ReplyDelete
    Replies
    1. Yeah, I thought it was just weird. I mean it seems to have been done just for "practice", but that's not the way to do things. Suddenly I felt so vulnerable because it was all out of my control.

      Delete
  2. Weird! Time to start watermarking your photos?!

    Side-note, I finally subscribed successfully to your blog! lol I don't know why I couldn't do it before.

    ReplyDelete
    Replies
    1. Yeah, I guess I have to figure out something like that. And protect baby Y. as well.

      Thanks for subscribing :) I am glad it worked (I am not very good at IT either).

      Delete
  3. This is what I'm struggling with. I want to protect my daughter's privacy and be a good steward of her online identity until she's old enough to wield it herself (in whatever Wild Wild West version of the Internet that will exist when she's old enough). My blog has a fairly small reach, and if anything, my Facebook's reach is greater, so I've only posted one full face photo of her on Facebook, and I'm contemplating what -- if anything -- to post on my blog. But I so want to continue to share my life and she's a huge part of that! It's tricky and I don't think there's a right answer to it all.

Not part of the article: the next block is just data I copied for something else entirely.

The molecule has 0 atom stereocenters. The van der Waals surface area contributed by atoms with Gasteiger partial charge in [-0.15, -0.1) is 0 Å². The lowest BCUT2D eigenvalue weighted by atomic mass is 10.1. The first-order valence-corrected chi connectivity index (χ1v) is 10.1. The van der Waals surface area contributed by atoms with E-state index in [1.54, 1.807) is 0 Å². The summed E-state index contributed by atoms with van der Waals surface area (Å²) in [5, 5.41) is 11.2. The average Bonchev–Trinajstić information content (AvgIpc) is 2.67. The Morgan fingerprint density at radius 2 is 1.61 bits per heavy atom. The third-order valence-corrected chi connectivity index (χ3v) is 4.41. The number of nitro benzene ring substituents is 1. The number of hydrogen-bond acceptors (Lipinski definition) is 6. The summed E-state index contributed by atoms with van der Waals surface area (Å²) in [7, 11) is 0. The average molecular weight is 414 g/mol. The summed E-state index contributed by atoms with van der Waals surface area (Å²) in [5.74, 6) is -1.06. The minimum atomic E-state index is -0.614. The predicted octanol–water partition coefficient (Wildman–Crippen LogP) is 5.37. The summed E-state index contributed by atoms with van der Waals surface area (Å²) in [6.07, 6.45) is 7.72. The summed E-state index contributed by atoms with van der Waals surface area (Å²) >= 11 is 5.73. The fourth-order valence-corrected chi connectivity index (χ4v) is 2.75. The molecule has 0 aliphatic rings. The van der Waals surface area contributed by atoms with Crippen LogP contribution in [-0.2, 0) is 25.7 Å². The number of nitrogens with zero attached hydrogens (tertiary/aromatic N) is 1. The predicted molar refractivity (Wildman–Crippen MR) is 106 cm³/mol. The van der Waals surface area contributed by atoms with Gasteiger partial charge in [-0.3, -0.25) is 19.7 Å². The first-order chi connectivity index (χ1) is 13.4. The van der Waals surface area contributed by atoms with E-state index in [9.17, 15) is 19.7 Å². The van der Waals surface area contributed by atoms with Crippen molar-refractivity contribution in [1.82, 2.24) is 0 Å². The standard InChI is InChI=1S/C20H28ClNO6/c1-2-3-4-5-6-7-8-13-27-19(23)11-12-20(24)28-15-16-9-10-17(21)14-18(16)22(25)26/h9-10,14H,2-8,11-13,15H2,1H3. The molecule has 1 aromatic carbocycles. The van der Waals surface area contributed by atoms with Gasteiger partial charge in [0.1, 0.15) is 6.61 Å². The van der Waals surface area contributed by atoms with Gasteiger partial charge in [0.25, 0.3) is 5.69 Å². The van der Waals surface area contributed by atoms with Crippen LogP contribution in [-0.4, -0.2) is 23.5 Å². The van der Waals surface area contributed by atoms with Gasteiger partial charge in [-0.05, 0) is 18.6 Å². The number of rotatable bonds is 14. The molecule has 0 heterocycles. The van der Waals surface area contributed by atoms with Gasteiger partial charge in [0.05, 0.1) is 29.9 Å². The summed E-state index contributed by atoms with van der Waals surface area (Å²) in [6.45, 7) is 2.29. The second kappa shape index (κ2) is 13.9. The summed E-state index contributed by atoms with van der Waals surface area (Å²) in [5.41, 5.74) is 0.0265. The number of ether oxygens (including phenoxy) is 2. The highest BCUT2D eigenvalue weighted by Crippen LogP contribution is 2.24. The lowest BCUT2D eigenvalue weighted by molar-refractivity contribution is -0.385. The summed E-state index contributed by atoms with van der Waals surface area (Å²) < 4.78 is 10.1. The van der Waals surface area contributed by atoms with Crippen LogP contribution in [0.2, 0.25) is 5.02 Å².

I can't believe someone stole your stuff like that! Well, I mean I *can* believe it, because it's the Internet, but still! :[

    ReplyDelete
    Replies
    1. Yeah, it's complicated, I think I will continue to share, but sadly, I think I will just try not to show her face so much. Which feels weird because this is a space where I want to be completely open.

      As for Facebook, even if I too have a wider reach, I have the illusion of having more of a sense of control (privacy settings, ability to delete photos, etc.). And I think I know the people that I've added, but you never know. And it's true that sometimes when people comment on a 3rd person's account, you are still able to see it.

      It was just weird that it happened like that.

      Delete
  4. (Grr, the internet keeps eating my comments!)

    I'm so sorry that this happened to you, that really really sucks. Sometimes I get so paranoid about privacy on the internet, that's why I try to not post photos of my daughter on my blog or my instagram feed (which is public).

    ReplyDelete
    Replies
    1. Yeah, something is up with the comments, on other blogger blogs as well,but I don't know how to dix it.

      And yeah, I will be a lot more careful now. I just really didn't expect it to happen at all, I mean , I am not a photographer and I thought this place was really small and that only "readers" were reading it.

      Delete